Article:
How to Choose Running Resolutions You Believe In

One of the most popular New Year’s resolutions is to achieve a specific goal for a race. Sometimes these running resolutions involve big goals – such as running in the New York City Marathon, and sometimes they involve small goals – like finishing a local 5k. But no matter how big or small the resolution, some runners will achieve their running goals and some will fail. Why? One of the prime reasons for the success or failure of running resolutions lie in the sports psychology concept of self-efficacy.

The Concept of Self-Efficacy

Self-efficacy is the psychological theory that states that people are more likely to engage in actions that they truly believe that they can achieve, and avoid actions in which they feel they will be unsuccessful. But how does a runner come to “believe” that he or she can achieve a goal. According to a recent article by Human Kinetics, there are four different sources of self-efficacy: (1) past performance accomplishments, (2) verbal persuasion, (3) vicarious experience/modeling, and (4) physical/emotional states.

Past Performance Accomplishments

Perhaps the most important source of confidence in achieving a goal is past performances. Reflecting on great races or workouts allows a runner to form judgments about how attainable goals are. For example, if a runner ran a 4:20 mile a month ago, running a 4:15 mile in a month with good training is certainly possible.

Verbal Persuasion

When building confidence for a goal, runners should care about what they hear. Receiving encouragement from families, friends, and coaches can affect a runner’s confidence. Also, runners should engage in positive self-talk to reinforce their ability to achieve their running resolutions. It is amazing that the impact words have on a person’s assessment of themselves.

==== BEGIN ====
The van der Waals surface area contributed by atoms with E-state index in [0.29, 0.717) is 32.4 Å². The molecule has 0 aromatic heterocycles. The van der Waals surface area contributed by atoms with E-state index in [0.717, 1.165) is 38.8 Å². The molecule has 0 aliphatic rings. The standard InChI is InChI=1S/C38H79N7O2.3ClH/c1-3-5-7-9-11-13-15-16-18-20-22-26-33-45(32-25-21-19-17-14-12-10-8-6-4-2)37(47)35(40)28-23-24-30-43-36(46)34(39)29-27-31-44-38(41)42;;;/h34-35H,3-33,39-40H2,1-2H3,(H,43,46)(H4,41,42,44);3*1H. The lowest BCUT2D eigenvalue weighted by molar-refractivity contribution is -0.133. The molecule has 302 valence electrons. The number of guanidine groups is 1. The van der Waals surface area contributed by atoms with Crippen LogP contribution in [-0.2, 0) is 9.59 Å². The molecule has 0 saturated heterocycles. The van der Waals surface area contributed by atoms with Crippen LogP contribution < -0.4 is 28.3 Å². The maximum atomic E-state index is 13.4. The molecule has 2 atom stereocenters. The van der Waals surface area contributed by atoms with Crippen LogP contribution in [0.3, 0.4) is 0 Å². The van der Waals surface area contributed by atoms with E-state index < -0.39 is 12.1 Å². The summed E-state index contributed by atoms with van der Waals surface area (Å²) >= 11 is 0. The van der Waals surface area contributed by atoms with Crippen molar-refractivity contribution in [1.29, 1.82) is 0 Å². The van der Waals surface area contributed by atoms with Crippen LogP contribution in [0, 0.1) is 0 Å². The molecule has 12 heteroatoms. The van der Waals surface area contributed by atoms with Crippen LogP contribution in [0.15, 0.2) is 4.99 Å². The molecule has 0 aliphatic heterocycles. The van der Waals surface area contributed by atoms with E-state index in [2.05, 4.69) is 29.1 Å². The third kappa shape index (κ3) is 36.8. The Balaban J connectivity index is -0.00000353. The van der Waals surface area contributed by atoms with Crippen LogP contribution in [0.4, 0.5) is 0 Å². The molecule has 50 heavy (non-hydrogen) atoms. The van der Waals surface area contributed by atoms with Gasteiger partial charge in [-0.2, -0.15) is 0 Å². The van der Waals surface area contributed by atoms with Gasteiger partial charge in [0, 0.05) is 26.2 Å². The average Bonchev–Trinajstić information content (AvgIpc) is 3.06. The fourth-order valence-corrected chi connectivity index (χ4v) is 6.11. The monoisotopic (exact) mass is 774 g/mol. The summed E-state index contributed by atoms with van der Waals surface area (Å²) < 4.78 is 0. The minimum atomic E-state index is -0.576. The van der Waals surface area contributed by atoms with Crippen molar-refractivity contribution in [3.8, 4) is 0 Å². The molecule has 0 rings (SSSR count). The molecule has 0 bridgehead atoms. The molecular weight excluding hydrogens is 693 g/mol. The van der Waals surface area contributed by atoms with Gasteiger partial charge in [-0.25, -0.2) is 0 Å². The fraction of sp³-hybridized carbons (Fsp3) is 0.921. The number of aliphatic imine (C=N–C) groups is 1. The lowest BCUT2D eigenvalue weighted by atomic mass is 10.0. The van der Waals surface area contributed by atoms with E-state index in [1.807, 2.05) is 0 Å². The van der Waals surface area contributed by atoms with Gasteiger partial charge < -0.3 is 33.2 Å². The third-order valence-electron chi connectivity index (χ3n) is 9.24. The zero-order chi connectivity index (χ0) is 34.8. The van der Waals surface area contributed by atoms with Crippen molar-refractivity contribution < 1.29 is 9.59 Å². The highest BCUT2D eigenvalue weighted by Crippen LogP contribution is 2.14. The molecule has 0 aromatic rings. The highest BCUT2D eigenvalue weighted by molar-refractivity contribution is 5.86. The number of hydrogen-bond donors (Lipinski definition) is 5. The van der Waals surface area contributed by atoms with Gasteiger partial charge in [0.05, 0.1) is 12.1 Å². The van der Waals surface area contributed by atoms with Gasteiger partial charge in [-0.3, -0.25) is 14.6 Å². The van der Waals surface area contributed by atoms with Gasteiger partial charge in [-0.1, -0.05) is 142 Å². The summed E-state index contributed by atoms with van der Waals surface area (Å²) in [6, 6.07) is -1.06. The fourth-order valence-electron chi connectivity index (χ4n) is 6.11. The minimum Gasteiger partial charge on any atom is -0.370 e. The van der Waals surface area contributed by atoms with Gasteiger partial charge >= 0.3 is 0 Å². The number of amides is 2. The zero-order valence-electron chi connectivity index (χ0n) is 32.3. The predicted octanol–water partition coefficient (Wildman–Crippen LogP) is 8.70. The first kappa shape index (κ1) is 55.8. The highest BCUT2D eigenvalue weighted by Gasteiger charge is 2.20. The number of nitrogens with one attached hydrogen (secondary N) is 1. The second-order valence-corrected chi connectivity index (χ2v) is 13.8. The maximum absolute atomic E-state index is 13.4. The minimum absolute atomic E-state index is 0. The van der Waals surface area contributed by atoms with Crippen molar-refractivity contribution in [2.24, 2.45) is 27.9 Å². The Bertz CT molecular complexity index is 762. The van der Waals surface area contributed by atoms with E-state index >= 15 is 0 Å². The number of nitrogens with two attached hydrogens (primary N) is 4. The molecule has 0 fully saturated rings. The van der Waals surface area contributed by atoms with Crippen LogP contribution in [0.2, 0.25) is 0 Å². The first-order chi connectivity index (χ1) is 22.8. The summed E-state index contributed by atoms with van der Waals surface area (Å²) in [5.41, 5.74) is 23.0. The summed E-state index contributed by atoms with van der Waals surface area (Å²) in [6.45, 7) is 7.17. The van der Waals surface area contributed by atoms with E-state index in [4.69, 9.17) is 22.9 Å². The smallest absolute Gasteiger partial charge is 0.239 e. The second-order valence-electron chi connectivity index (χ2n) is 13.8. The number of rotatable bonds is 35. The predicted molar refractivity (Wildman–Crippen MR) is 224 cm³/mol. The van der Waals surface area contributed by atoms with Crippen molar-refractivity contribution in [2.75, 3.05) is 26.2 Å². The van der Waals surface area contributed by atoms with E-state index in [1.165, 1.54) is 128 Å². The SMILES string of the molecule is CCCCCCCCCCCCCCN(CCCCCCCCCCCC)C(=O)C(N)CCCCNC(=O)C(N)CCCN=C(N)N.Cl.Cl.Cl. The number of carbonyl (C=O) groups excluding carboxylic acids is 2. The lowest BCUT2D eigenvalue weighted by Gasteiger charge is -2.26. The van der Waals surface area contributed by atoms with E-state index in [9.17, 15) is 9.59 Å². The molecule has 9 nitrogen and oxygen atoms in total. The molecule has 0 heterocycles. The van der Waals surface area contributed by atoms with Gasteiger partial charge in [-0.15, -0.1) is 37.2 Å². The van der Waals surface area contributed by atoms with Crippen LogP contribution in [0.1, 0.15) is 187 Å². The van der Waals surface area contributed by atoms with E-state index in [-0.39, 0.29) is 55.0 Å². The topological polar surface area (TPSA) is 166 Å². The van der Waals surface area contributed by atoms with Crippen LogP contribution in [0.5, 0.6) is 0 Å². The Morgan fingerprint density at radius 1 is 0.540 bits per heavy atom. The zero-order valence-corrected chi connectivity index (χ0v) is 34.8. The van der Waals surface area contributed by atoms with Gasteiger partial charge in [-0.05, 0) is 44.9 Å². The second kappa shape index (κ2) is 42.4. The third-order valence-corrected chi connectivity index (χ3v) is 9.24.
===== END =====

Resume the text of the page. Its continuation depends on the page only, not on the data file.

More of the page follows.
Vicarious Experience/Modeling

Another way that runners can come to believe that they will achieve their goals is to model themselves on other runners. For example, if your training partner has run a 3 hour marathon, you can obtain a great deal of confidence by modeling your training on your partner’s training program. If it worked for him, why can’t it work for you?

Physical/Emotional States

A runner’s belief about whether he or she can achieve a goal is heavily influenced by how they feel during training runs. For example, if a runner feels tired running 400 meters at 70 second pace, it is unlikely that he or she will believe that a 4:40 mile is possible. Additionally, a person’s emotions can influence self-confidence. If a runner is constantly feeling down or depressed, it is unlikely that he or she will have the will to achieve goals.


Running resolutions are a great way to motivate yourself to achieve running goals. However, it is important to set realistic goals that you believe that you can achieve. To set believable goals, reflect on past performances, verbal encouragement from others and yourself, the performances of your peers, and your physical and emotional states.

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